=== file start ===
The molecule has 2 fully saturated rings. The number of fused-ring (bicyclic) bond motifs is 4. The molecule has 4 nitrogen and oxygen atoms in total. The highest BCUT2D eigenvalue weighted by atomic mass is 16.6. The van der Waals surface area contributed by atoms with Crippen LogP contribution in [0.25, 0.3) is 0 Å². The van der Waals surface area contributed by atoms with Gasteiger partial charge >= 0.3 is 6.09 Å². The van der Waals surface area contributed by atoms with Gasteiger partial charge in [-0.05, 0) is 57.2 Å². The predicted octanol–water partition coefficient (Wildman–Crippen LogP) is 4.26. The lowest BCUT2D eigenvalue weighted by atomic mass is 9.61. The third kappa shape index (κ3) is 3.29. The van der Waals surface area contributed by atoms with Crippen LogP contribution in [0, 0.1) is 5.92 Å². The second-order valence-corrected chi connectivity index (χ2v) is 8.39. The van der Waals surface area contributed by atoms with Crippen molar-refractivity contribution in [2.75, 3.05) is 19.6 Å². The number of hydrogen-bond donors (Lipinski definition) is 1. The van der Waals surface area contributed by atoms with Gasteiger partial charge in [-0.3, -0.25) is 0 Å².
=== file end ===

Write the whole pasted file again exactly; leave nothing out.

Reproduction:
The molecule has 2 fully saturated rings. The number of fused-ring (bicyclic) bond motifs is 4. The molecule has 4 nitrogen and oxygen atoms in total. The highest BCUT2D eigenvalue weighted by atomic mass is 16.6. The van der Waals surface area contributed by atoms with Crippen LogP contribution in [0.25, 0.3) is 0 Å². The van der Waals surface area contributed by atoms with Gasteiger partial charge >= 0.3 is 6.09 Å². The van der Waals surface area contributed by atoms with Gasteiger partial charge in [-0.05, 0) is 57.2 Å². The predicted octanol–water partition coefficient (Wildman–Crippen LogP) is 4.26. The lowest BCUT2D eigenvalue weighted by atomic mass is 9.61. The third kappa shape index (κ3) is 3.29. The van der Waals surface area contributed by atoms with Crippen LogP contribution in [0, 0.1) is 5.92 Å². The second-order valence-corrected chi connectivity index (χ2v) is 8.39. The van der Waals surface area contributed by atoms with Crippen molar-refractivity contribution in [2.75, 3.05) is 19.6 Å². The number of hydrogen-bond donors (Lipinski definition) is 1. The van der Waals surface area contributed by atoms with Gasteiger partial charge in [-0.3, -0.25) is 0 Å².